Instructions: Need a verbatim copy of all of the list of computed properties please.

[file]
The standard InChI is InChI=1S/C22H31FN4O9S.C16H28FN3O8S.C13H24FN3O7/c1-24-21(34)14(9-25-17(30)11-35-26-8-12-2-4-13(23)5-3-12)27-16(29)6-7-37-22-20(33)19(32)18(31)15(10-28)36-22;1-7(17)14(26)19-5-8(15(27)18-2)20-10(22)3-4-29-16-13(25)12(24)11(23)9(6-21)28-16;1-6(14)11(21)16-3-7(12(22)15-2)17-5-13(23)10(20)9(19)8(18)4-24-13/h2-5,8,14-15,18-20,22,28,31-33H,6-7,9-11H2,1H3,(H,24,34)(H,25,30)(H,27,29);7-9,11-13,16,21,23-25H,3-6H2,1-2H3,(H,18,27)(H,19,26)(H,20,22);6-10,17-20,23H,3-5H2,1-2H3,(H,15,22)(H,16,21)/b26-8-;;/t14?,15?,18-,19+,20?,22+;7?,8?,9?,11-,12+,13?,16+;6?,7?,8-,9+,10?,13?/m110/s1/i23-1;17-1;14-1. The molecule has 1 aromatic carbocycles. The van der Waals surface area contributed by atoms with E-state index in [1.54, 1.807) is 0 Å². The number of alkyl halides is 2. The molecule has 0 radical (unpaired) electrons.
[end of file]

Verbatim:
The standard InChI is InChI=1S/C22H31FN4O9S.C16H28FN3O8S.C13H24FN3O7/c1-24-21(34)14(9-25-17(30)11-35-26-8-12-2-4-13(23)5-3-12)27-16(29)6-7-37-22-20(33)19(32)18(31)15(10-28)36-22;1-7(17)14(26)19-5-8(15(27)18-2)20-10(22)3-4-29-16-13(25)12(24)11(23)9(6-21)28-16;1-6(14)11(21)16-3-7(12(22)15-2)17-5-13(23)10(20)9(19)8(18)4-24-13/h2-5,8,14-15,18-20,22,28,31-33H,6-7,9-11H2,1H3,(H,24,34)(H,25,30)(H,27,29);7-9,11-13,16,21,23-25H,3-6H2,1-2H3,(H,18,27)(H,19,26)(H,20,22);6-10,17-20,23H,3-5H2,1-2H3,(H,15,22)(H,16,21)/b26-8-;;/t14?,15?,18-,19+,20?,22+;7?,8?,9?,11-,12+,13?,16+;6?,7?,8-,9+,10?,13?/m110/s1/i23-1;17-1;14-1. The molecule has 1 aromatic carbocycles. The van der Waals surface area contributed by atoms with E-state index in [1.54, 1.807) is 0 Å². The number of alkyl halides is 2. The molecule has 0 radical (unpaired) electrons.